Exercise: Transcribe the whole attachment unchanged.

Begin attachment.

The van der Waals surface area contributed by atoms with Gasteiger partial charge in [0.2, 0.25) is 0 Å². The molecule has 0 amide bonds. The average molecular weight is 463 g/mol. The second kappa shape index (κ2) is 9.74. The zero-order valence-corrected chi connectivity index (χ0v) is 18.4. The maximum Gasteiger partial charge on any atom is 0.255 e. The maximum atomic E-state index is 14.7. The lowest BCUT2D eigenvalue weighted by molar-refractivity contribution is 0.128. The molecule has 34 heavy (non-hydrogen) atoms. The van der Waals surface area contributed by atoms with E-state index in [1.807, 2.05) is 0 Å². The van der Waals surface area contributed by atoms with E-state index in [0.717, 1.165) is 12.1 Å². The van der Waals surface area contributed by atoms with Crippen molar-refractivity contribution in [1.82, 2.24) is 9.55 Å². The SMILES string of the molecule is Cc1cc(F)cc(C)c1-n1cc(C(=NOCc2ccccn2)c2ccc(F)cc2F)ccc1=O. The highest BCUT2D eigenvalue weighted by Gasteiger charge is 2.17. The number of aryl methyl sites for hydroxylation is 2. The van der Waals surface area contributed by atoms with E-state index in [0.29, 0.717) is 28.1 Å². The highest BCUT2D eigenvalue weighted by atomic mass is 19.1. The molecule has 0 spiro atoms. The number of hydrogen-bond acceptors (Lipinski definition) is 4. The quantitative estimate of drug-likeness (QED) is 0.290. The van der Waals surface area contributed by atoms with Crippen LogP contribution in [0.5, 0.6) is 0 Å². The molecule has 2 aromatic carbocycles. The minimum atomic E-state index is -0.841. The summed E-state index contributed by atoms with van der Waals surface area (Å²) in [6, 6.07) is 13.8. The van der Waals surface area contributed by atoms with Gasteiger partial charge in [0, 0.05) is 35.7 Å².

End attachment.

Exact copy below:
The van der Waals surface area contributed by atoms with Gasteiger partial charge in [0.2, 0.25) is 0 Å². The molecule has 0 amide bonds. The average molecular weight is 463 g/mol. The second kappa shape index (κ2) is 9.74. The zero-order valence-corrected chi connectivity index (χ0v) is 18.4. The maximum Gasteiger partial charge on any atom is 0.255 e. The maximum atomic E-state index is 14.7. The lowest BCUT2D eigenvalue weighted by molar-refractivity contribution is 0.128. The molecule has 34 heavy (non-hydrogen) atoms. The van der Waals surface area contributed by atoms with E-state index in [1.807, 2.05) is 0 Å². The van der Waals surface area contributed by atoms with E-state index in [0.717, 1.165) is 12.1 Å². The van der Waals surface area contributed by atoms with Crippen molar-refractivity contribution in [1.82, 2.24) is 9.55 Å². The SMILES string of the molecule is Cc1cc(F)cc(C)c1-n1cc(C(=NOCc2ccccn2)c2ccc(F)cc2F)ccc1=O. The highest BCUT2D eigenvalue weighted by Gasteiger charge is 2.17. The number of aryl methyl sites for hydroxylation is 2. The van der Waals surface area contributed by atoms with E-state index in [0.29, 0.717) is 28.1 Å². The highest BCUT2D eigenvalue weighted by atomic mass is 19.1. The molecule has 0 spiro atoms. The number of hydrogen-bond acceptors (Lipinski definition) is 4. The quantitative estimate of drug-likeness (QED) is 0.290. The van der Waals surface area contributed by atoms with Crippen LogP contribution in [0.5, 0.6) is 0 Å². The molecule has 2 aromatic carbocycles. The minimum atomic E-state index is -0.841. The summed E-state index contributed by atoms with van der Waals surface area (Å²) in [6, 6.07) is 13.8. The van der Waals surface area contributed by atoms with Gasteiger partial charge in [0, 0.05) is 35.7 Å².